ALTON — She knew I was coming, and she was prepared.

Word had gotten out around Alton that a reporter was coming to write about the Highway 24 Garage Sale on June 2. When I stopped by Deanna Roach’s sale at the park, she went right for a small, black case near a chair in the shade.

Inside, it contained a treasure — a 1934 Italian accordion that her father ordered from Montgomery Ward. She proceeded to play it for me and tell stories about her father, Carl Nonamaker.

Nonamaker was a life-long farmer in Smith County, Roach told me. He was among the first draftees from Smith County in World War II and served in the 195th Field Artillery Battalion. Nine days after D-Day, June 15, 1944, they landed on Utah Beach, the first heavy artillery battalion to land in France.

He didn’t take the accordion with him, but found similar ones while serving in Europe, Roach told me, and entertained his buddies.

“The first accordion he found was left behind when the battalion had to pick up and move quickly,” Roach said in an email later. “The second one he found, he hung onto. Then when he was coming back across France to return home, a Frenchman offered him $50 for it, so he sold it.”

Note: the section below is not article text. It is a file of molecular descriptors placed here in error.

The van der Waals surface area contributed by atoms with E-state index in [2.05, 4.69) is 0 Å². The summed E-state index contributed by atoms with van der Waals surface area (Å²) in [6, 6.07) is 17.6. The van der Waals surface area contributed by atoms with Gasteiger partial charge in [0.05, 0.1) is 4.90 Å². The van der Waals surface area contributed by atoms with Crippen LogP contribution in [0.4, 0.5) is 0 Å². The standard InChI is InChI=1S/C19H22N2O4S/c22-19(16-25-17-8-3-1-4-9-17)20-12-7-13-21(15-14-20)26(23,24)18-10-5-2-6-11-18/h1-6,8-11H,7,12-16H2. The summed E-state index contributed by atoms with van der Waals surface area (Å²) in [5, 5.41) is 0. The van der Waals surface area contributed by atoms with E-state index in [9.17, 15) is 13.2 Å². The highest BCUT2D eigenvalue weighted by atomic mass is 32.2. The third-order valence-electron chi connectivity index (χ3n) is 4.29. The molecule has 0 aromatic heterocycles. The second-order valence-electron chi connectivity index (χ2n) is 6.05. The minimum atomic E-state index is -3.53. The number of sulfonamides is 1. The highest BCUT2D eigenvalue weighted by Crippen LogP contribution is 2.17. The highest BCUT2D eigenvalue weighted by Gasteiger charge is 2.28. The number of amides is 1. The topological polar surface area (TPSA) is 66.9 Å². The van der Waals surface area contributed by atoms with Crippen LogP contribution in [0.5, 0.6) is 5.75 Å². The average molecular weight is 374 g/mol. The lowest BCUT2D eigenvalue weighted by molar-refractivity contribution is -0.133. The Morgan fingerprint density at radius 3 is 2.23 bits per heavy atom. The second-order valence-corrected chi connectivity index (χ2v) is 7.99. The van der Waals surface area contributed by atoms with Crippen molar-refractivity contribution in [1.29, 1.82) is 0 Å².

Roach took it upon herself to learn how to play the instrument.

“When I got it, there were a few things wrong with it. I called all over. I found an expert in Kansas City who actually graduated from the New York School of Music or something. I mailed it to him. He did a few repairs and mailed it back,” she said.

“Afterwards, I got to go to him and I took one lesson, and he appraised it. He said it wasn’t worth that much as is, but he said the sentimental value is priceless,” she said.

And so are the stories she told me.